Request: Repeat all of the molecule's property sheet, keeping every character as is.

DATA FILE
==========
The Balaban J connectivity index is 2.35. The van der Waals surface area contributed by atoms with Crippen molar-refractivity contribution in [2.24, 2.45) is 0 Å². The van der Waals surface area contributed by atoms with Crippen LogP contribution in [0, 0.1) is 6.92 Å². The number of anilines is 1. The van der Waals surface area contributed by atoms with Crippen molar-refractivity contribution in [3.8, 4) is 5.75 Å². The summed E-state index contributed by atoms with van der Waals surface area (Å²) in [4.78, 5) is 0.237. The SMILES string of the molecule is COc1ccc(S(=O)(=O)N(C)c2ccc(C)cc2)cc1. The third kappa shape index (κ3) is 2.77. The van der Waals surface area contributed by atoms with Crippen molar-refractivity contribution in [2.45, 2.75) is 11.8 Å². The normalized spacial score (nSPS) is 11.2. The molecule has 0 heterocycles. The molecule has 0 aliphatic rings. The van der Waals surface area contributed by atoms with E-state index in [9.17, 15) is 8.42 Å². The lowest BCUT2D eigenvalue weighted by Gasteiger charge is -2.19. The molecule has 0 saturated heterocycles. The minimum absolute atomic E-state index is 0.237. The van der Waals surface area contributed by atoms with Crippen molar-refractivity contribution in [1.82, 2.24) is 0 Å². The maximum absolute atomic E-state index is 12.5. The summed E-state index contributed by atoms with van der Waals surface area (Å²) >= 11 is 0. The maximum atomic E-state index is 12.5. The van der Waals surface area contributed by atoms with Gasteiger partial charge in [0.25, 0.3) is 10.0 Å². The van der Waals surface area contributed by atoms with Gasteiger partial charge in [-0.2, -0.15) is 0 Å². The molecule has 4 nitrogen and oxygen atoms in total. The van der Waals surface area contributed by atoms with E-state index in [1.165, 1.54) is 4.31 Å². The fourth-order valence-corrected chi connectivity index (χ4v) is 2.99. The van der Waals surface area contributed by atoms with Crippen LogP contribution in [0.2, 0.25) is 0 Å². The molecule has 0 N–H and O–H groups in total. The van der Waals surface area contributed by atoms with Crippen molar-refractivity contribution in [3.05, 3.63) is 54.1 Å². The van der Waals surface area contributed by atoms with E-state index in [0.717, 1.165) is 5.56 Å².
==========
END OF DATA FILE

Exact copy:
The Balaban J connectivity index is 2.35. The van der Waals surface area contributed by atoms with Crippen molar-refractivity contribution in [2.24, 2.45) is 0 Å². The van der Waals surface area contributed by atoms with Crippen LogP contribution in [0, 0.1) is 6.92 Å². The number of anilines is 1. The van der Waals surface area contributed by atoms with Crippen molar-refractivity contribution in [3.8, 4) is 5.75 Å². The summed E-state index contributed by atoms with van der Waals surface area (Å²) in [4.78, 5) is 0.237. The SMILES string of the molecule is COc1ccc(S(=O)(=O)N(C)c2ccc(C)cc2)cc1. The third kappa shape index (κ3) is 2.77. The van der Waals surface area contributed by atoms with Crippen molar-refractivity contribution in [2.45, 2.75) is 11.8 Å². The normalized spacial score (nSPS) is 11.2. The molecule has 0 heterocycles. The molecule has 0 aliphatic rings. The van der Waals surface area contributed by atoms with E-state index in [9.17, 15) is 8.42 Å². The lowest BCUT2D eigenvalue weighted by Gasteiger charge is -2.19. The molecule has 0 saturated heterocycles. The minimum absolute atomic E-state index is 0.237. The van der Waals surface area contributed by atoms with Crippen molar-refractivity contribution in [1.82, 2.24) is 0 Å². The maximum absolute atomic E-state index is 12.5. The summed E-state index contributed by atoms with van der Waals surface area (Å²) >= 11 is 0. The maximum atomic E-state index is 12.5. The van der Waals surface area contributed by atoms with Gasteiger partial charge in [0.25, 0.3) is 10.0 Å². The van der Waals surface area contributed by atoms with Gasteiger partial charge in [-0.2, -0.15) is 0 Å². The molecule has 4 nitrogen and oxygen atoms in total. The van der Waals surface area contributed by atoms with E-state index in [1.165, 1.54) is 4.31 Å². The fourth-order valence-corrected chi connectivity index (χ4v) is 2.99. The van der Waals surface area contributed by atoms with Crippen LogP contribution in [0.2, 0.25) is 0 Å². The molecule has 0 N–H and O–H groups in total. The van der Waals surface area contributed by atoms with Crippen molar-refractivity contribution in [3.05, 3.63) is 54.1 Å². The van der Waals surface area contributed by atoms with E-state index in [0.717, 1.165) is 5.56 Å².